Nobody's innocent here and, unfortunately, some customers are paying the price.

Look for spare ammo between your sofa's seat cushions
You know cable's going away. But do you know how to profit? There's $2.2 trillion out there to be had. Currently, cable grabs a big piece of it. That won't last. And when cable falters, three companies are poised to benefit. Click here for their names. Hint: They're not Netflix, Google, and Apple.

Rick Munarriz owns shares of Netflix. The Motley Fool recommends and owns shares of Netflix. Try any of our Foolish newsletter services free for 30 days. We Fools may not all hold the same opinions, but we all believe that considering a diverse range of insights makes us better investors. The Motley Fool has a disclosure policy.

4 in 5 Americans Are Ignoring Buffett's Warning

Don't be one of them.

Jun 12, 2015 at 5:01PM

Admitting fear is difficult.

So you can imagine how shocked I was to find out Warren Buffett recently told a select number of investors about the cutting-edge technology that's keeping him awake at night.

This past May, The Motley Fool sent 8 of its best stock analysts to Omaha, Nebraska to attend the Berkshire Hathaway annual shareholder meeting. CEO Warren Buffett and Vice Chairman Charlie Munger fielded questions for nearly 6 hours.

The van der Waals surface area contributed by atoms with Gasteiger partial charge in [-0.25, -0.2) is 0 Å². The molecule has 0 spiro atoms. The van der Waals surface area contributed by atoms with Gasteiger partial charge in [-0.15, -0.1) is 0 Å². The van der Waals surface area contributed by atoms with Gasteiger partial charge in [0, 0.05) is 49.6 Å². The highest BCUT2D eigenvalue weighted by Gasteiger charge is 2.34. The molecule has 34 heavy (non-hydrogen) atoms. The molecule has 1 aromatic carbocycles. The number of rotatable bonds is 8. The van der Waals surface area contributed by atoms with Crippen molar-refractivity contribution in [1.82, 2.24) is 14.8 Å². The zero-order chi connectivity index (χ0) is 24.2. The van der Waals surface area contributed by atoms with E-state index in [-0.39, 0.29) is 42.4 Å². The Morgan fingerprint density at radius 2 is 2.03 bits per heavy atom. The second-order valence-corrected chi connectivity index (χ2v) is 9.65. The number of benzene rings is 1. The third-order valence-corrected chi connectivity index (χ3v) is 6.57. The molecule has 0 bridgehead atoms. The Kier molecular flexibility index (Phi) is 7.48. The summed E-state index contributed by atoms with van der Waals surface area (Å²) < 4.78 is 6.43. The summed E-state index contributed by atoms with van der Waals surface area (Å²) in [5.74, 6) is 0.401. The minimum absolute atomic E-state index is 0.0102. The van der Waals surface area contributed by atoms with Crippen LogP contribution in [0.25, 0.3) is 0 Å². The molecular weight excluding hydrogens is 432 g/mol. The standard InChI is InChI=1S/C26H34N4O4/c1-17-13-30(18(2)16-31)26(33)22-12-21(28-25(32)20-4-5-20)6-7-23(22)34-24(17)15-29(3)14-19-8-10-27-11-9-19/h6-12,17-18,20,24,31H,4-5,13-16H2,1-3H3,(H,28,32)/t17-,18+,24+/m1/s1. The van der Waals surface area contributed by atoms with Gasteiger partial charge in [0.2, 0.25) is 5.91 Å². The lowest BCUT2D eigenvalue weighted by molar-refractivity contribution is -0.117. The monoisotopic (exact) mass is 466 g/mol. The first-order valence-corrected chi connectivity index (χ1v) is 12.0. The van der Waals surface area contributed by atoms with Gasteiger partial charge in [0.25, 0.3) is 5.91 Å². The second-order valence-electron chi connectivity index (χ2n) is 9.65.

The catch was: Attendees weren't allowed to record any of it. No audio. No video. 

Our team of analysts wrote down every single word Buffett and Munger uttered. Over 16,000 words. But only two words stood out to me as I read the detailed transcript of the event: "Real threat."

That's how Buffett responded when asked about this emerging market that is already expected to be worth more than $2 trillion in the U.S. alone. Google has already put some of its best engineers behind the technology powering this trend.